Starbucks CEO Howard Schultz’s bold decision to encourage his baristas to discuss race relations with willing customers has filled me with shock and awe. I’m in awe of his courageous and good-hearted attempt to do something to bring about better awareness of racism. I’m in awe that he’s willing to put morality above profits. I’m in awe that he’s willing to endure the snarky ridicule and lame coffee jokes from pundits as well as the inevitable death threats from clueless trolls. All with nothing personally or corporately to gain — and a lot to lose.
But while in awe of his chutzpah, I’m also in shock that he thinks this will actually work.
It’s abundantly clear that there’s a racial perception problem in America. Despite the killings of unarmed African Americans, despite the evisceration of the Voting Rights Act, despite Oklahoma frat boys singing about lynching blacks, the majority of white Americans don’t think racism is still a significant problem. A study by Harvard University professor Michael I. Norton found that only 16% of whites agree that there is “a lot” of discrimination in the U.S., compared with 56% of blacks.
This isn’t the fault of whites. If you’re not a racist or someone who experiences racism, the issue is not on your radar. The good news is that throughout history Americans have proved to be willing to change their minds when presented with enough evidence. On issues from abolishing slavery to extending the vote to women, public opinion is an evolving organism. In 1996, only 27% of Americans approved of gay marriage; in 2014, 55% approved. Eventually, gay marriage will be legal in every state, just as eventually racism will be nothing more than a quaint what-were-they-thinking historical curiosity, like witch trials or The Millionaire Matchmaker.
For that to happen, we do need to take action now. We need to bring awareness of systemic, institutional racism to those people who are unaware. We have to change minds because, as George Bernard Shaw said, “Progress is impossible without change, and those who cannot change their minds cannot change anything.” Changing minds is Starbucks’ noble goal.
The problem with Schultz’s Race Together program is that he’s picked the wrong venue with the wrong audience using the wrong spokespersons. Most of the customers at Starbucks probably don’t want to have their political awareness challenged by the person foaming their coffee. Minds are more likely to be changed by someone with some form of expertise in the subject, which baristas generally don’t have. Those who do wish to engage in a conversation about something as volatile as race are not open to change. They are either already in the choir of believers in equality or are racists looking for an audience. Either way, no change will result from the exchange. In fact, I worry that such conversations could quickly escalate to violence.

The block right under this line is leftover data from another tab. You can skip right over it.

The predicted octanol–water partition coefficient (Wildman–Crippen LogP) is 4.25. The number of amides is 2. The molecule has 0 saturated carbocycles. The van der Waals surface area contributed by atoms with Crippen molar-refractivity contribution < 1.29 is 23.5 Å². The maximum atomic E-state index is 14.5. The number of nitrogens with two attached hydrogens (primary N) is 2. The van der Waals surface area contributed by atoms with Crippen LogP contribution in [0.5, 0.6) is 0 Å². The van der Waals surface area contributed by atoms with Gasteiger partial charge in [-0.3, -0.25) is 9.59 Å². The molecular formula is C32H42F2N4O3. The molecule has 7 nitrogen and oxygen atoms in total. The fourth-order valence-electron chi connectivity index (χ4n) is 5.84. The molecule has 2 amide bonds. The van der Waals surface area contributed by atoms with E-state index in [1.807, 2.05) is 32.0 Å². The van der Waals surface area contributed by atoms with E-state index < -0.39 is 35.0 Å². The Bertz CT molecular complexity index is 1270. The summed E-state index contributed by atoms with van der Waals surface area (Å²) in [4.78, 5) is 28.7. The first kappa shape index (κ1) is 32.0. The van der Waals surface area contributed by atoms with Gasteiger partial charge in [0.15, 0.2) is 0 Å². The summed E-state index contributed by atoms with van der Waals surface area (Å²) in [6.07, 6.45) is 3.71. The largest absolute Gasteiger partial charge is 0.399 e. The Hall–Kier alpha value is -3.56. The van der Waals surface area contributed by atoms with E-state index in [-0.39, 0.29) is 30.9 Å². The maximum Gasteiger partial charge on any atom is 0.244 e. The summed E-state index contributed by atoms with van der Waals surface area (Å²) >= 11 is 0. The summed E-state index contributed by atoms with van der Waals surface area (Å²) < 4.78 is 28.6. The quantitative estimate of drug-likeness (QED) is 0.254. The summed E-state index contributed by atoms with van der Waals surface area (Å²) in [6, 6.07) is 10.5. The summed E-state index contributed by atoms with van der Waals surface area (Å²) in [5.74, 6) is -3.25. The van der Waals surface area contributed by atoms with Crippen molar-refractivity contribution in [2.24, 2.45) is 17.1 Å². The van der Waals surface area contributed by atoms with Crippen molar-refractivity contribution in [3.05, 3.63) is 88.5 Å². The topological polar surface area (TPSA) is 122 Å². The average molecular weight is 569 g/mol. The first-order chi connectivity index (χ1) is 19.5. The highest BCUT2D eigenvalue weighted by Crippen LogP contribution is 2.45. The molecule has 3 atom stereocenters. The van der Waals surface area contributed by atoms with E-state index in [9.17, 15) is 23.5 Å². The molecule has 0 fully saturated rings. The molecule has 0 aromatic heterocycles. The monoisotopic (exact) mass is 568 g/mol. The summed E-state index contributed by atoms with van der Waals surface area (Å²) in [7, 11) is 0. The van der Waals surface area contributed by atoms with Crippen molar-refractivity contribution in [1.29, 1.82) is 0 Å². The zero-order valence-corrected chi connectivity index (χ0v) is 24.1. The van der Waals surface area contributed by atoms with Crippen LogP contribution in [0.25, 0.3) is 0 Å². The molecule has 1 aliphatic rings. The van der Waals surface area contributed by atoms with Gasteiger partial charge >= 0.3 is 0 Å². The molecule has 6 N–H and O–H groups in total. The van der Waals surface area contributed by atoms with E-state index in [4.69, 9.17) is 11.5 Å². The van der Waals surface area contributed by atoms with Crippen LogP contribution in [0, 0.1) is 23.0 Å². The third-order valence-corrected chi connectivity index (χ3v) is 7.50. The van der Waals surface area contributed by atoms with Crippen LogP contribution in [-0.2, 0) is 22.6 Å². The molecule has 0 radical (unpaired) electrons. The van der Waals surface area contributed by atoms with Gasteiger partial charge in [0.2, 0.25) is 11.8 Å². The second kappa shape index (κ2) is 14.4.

I admire Schultz’s courage and applaud his initiative in wanting to take action. It’s frustrating for all people of conscience — or just consciousness — to watch leaders in politics and the media deny the facts about racism in order to grovel for votes or ratings from the most profoundly and proudly prejudiced segment of society. For these “leaders,” money and power trump social responsibility. They wish to flatter their way to power through the cheerleading chant of American exceptionalism. Oklahoma, Colorado, Texas, Georgia, Nebraska, Tennessee and several other states are removing or trying to remove advanced placement exams because they teach actual historical events and not the sanitized-for-your-protection Hallmark version they want. My pride in America isn’t based on the arrogant presumption that we’re better than everyone else, but on the fact that we have a vision of a fair and just country, and we never give up trying to make that vision a reality. We may stumble or falter or lose our way on occasion, but we always get back up and push ahead. It’s no wonder that Schultz wants to bring the conversation about race to the coffee shop when certain politicians are trying to remove it from the classroom, where it belongs.
Schultz is right in understanding that we can’t depend on our leaders to eradicate racism. He sees ending racism as a grassroots campaign that starts with the people and swells until it forces politicians to act like leaders. To achieve this, we need to educate the target audience of those who are open-minded enough to be persuaded by facts. Then we need to keep presenting those facts over and over until awareness is finally achieved. That’s when there will be progress.
Even though Howard Schultz’s idea may be flawed, he’s acting out of the desire to help realize the vision of America — to save it from its own worst impulses. He’s like the highly moral character of Starbuck in Moby Dick, trying to stop the blasphemous actions of Ahab. As another character warns, “You’re in dangerous waters, Mr. Starbuck! Come on over; come about.”
Don’t stop trying, Mr. Starbuck.
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